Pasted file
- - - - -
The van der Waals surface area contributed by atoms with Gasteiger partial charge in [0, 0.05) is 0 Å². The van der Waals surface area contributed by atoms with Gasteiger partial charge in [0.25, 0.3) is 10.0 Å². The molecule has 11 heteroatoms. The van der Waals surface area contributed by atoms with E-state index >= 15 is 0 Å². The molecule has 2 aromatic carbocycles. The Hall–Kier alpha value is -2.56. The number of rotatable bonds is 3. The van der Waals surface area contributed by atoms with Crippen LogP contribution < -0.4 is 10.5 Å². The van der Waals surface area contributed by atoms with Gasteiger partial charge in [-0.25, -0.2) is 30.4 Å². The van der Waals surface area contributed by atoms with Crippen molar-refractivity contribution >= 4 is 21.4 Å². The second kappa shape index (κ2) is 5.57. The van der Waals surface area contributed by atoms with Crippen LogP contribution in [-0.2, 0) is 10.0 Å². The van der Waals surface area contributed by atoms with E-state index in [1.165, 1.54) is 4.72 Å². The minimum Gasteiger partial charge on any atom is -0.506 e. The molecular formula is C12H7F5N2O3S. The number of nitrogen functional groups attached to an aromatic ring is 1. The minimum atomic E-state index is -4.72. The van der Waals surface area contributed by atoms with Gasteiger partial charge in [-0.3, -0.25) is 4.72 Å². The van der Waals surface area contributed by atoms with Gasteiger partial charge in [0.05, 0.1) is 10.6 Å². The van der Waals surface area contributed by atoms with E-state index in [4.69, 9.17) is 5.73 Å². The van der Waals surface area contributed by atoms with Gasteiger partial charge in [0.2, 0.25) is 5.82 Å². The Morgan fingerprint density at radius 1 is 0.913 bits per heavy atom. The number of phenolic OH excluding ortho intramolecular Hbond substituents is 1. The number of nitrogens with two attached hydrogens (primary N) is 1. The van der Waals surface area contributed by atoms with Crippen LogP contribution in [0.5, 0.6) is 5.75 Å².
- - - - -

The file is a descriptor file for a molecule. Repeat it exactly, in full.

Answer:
The van der Waals surface area contributed by atoms with Gasteiger partial charge in [0, 0.05) is 0 Å². The van der Waals surface area contributed by atoms with Gasteiger partial charge in [0.25, 0.3) is 10.0 Å². The molecule has 11 heteroatoms. The van der Waals surface area contributed by atoms with E-state index >= 15 is 0 Å². The molecule has 2 aromatic carbocycles. The Hall–Kier alpha value is -2.56. The number of rotatable bonds is 3. The van der Waals surface area contributed by atoms with Crippen LogP contribution < -0.4 is 10.5 Å². The van der Waals surface area contributed by atoms with Gasteiger partial charge in [-0.25, -0.2) is 30.4 Å². The van der Waals surface area contributed by atoms with Crippen molar-refractivity contribution >= 4 is 21.4 Å². The second kappa shape index (κ2) is 5.57. The van der Waals surface area contributed by atoms with Crippen LogP contribution in [-0.2, 0) is 10.0 Å². The van der Waals surface area contributed by atoms with E-state index in [1.165, 1.54) is 4.72 Å². The minimum Gasteiger partial charge on any atom is -0.506 e. The molecular formula is C12H7F5N2O3S. The number of nitrogen functional groups attached to an aromatic ring is 1. The minimum atomic E-state index is -4.72. The van der Waals surface area contributed by atoms with Gasteiger partial charge in [-0.3, -0.25) is 4.72 Å². The van der Waals surface area contributed by atoms with Gasteiger partial charge in [0.05, 0.1) is 10.6 Å². The van der Waals surface area contributed by atoms with E-state index in [4.69, 9.17) is 5.73 Å². The van der Waals surface area contributed by atoms with Gasteiger partial charge in [0.2, 0.25) is 5.82 Å². The Morgan fingerprint density at radius 1 is 0.913 bits per heavy atom. The number of phenolic OH excluding ortho intramolecular Hbond substituents is 1. The number of nitrogens with two attached hydrogens (primary N) is 1. The van der Waals surface area contributed by atoms with Crippen LogP contribution in [0.5, 0.6) is 5.75 Å².